Tor began with a much nobler purpose that still finds its place in the expanding landscape of illicit users on the Dark Web. It was envisioned as a way to allow journalists and those living under oppressive governments a means of communication that would protect their identities and their lives.
Created by the U.S. Naval Research Laboratory, Tor began in the 1990s as a way for the U.S. Intelligence Community to communicate securely. In 1997, the Defense Advanced Research Projects Agency (DARPA) further developed Tor and in 2004, the Naval Research Laboratory released the code for Tor under a free license. In 2006 a non-profit called “The Tor Project” was created by a group of computer scientists in Massachusetts that maintains Tor in association with several other organizations.
Law enforcement has been fighting back against those who exploit Tor for darker purposes. In 2013, Irish authorities arrested 28-year-old Eric Eoin Marques, who is thought responsible for Freedom Hosting, an anonymous hosting company rife with child exploitation.
After Marques’ arrest, a panic rushed through the pedophile community, when the U.S. National Security Agency released a virus onto the Freedom Hosting website to track and uncover the pedophiles lurking on the Dark Web. Numerous child exploitation forums were deleted in response to law enforcement’s infiltration of their twisted domain, and warnings temporarily drove pedophiles further underground.
The Dark Web interests law enforcement not only because of its large community of pedophiles but also because organized crime, terrorists, money laundering and the illegal drug trade have proliferated in its dark abyss.
For example, the infamous “Silk Road” site provided a marketplace of illicit drugs for sale on the Dark Web. Run by an administrator known only as the “Dread Pirate Roberts” (named after the character in the William Goldman novel and later movie “The Princess Bride”), the site drew the public ire of New York Sen. Chuck Schumer. The FBI arrested Ross William Ulbricht after an elaborate sting operation caught him logged on to the Silk Road site as the Dread Pirate Roberts himself.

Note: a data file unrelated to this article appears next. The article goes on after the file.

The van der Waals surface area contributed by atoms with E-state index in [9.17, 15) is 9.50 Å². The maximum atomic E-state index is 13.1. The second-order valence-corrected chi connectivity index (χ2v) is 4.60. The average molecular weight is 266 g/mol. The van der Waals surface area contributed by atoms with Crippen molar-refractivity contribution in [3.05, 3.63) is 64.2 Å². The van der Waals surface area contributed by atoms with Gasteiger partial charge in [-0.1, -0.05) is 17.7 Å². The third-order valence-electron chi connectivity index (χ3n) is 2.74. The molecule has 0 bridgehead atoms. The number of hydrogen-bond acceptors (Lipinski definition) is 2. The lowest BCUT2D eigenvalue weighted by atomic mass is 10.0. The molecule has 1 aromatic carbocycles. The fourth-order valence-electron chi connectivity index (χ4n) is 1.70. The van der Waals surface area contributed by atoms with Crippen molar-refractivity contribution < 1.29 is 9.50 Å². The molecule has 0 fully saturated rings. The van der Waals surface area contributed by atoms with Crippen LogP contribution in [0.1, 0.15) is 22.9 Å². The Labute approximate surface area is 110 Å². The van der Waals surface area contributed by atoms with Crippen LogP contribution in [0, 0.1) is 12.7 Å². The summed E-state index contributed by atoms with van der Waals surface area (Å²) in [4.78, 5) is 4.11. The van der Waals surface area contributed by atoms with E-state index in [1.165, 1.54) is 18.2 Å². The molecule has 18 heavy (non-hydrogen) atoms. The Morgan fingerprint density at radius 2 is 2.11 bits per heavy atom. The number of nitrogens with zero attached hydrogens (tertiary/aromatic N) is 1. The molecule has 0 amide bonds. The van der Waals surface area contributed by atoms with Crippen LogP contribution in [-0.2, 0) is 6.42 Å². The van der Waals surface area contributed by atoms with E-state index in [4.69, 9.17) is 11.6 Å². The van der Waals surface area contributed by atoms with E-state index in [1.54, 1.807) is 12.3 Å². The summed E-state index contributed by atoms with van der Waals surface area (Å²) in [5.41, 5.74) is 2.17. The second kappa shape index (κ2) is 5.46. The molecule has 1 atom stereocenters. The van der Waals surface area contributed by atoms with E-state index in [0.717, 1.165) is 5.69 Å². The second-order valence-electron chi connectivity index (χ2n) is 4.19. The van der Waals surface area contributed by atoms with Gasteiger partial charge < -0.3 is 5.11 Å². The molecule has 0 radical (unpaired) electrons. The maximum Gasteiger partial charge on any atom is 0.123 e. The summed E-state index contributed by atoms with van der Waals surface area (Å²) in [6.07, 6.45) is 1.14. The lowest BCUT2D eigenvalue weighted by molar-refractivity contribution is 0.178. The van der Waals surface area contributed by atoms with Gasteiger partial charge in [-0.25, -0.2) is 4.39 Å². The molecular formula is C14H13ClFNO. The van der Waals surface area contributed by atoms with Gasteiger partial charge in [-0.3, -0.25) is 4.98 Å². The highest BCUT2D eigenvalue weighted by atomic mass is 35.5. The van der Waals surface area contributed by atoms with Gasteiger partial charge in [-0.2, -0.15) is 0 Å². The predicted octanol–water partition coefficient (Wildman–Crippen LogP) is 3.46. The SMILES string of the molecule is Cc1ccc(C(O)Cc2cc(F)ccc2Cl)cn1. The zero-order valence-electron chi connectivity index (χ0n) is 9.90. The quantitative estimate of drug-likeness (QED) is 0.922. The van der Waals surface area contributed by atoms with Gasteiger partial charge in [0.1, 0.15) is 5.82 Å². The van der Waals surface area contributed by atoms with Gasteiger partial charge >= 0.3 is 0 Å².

The Dark Web has become an arena where the cat and mouse game between authorities and those who exploit a child’s innocence continues. The National Center for Missing and Exploited Children reports that as of January 2015, its CyberTipline received more than 3.3 million reports of suspected child sexual exploitation since it was launched in 1998. Memex, a powerful new search engine developed by DARPA has given U.S. law enforcement the ability to root out the elusive miscreants who trade in the most depraved corners of the Dark Web.
We face a desperate struggle as child exploitation continues to grow at an unprecedented rate. Law enforcement needs everyone to learn how those who exploit our children operate. It is only when we have all joined together in the fight to save our children that we will finally eradicate these parasites of the innocent.
As a survivor of child sex trafficking, childhood sexual abuse and childhood sexual exploitation, I understand the continuous cycle of abuse each victim suffers. As a child I was abandoned by irresponsible and abusive parents, left to fend for myself, stripped of the tools that every child needs to function in the world and saved from a darker ending only by the unconditional love of my great-aunt.
I have struggled my entire life with the effects of my early loss of innocence. Overcoming it has been my greatest triumph, but it only became possible through the love and caring of those who held human compassion in the highest regard and dedicated themselves to the rescue of those standing at the edge of the abyss.
My sincerest hope is that I can save one child from suffering the hell I endured. Then I can leave this life with a sense of accomplishment. I hope you will all join me in the fight to protect our children from sexual predators before the next child is stripped of innocence.
To learn more about how you can help stop those who exploit a child’s innocence and report suspected child sexual exploitation, visit the National Center for Missing and Exploited Children website http://www.missingkids.com/cybertipline/ or call the CyberTipline at 1-800-843-5678. Working together we can save the next child from a lifetime of ravaged innocence and stolen hopes and dreams.